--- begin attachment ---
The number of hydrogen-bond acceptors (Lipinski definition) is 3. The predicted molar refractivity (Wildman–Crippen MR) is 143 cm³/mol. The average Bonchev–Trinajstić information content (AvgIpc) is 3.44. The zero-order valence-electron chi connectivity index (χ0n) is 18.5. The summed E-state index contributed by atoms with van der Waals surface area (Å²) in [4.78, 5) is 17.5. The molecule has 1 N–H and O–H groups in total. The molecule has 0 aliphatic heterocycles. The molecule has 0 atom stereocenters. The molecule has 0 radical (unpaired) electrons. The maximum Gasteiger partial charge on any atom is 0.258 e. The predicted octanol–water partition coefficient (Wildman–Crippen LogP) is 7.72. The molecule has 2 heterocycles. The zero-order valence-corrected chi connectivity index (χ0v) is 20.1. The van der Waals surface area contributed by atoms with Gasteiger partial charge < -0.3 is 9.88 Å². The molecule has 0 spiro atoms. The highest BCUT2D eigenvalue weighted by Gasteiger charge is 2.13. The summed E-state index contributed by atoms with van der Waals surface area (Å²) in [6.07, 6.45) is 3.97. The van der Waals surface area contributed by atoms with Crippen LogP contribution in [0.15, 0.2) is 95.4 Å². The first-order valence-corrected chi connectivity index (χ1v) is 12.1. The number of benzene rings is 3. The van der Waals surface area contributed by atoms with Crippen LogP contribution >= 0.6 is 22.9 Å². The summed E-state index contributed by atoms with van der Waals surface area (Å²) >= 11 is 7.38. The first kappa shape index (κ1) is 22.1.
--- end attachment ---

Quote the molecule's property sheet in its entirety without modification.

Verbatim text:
The number of hydrogen-bond acceptors (Lipinski definition) is 3. The predicted molar refractivity (Wildman–Crippen MR) is 143 cm³/mol. The average Bonchev–Trinajstić information content (AvgIpc) is 3.44. The zero-order valence-electron chi connectivity index (χ0n) is 18.5. The summed E-state index contributed by atoms with van der Waals surface area (Å²) in [4.78, 5) is 17.5. The molecule has 1 N–H and O–H groups in total. The molecule has 0 aliphatic heterocycles. The molecule has 0 atom stereocenters. The molecule has 0 radical (unpaired) electrons. The maximum Gasteiger partial charge on any atom is 0.258 e. The predicted octanol–water partition coefficient (Wildman–Crippen LogP) is 7.72. The molecule has 2 heterocycles. The zero-order valence-corrected chi connectivity index (χ0v) is 20.1. The van der Waals surface area contributed by atoms with Gasteiger partial charge < -0.3 is 9.88 Å². The molecule has 0 spiro atoms. The highest BCUT2D eigenvalue weighted by Gasteiger charge is 2.13. The summed E-state index contributed by atoms with van der Waals surface area (Å²) in [6.07, 6.45) is 3.97. The van der Waals surface area contributed by atoms with Crippen LogP contribution in [0.15, 0.2) is 95.4 Å². The first-order valence-corrected chi connectivity index (χ1v) is 12.1. The number of benzene rings is 3. The van der Waals surface area contributed by atoms with Crippen LogP contribution >= 0.6 is 22.9 Å². The summed E-state index contributed by atoms with van der Waals surface area (Å²) >= 11 is 7.38. The first kappa shape index (κ1) is 22.1.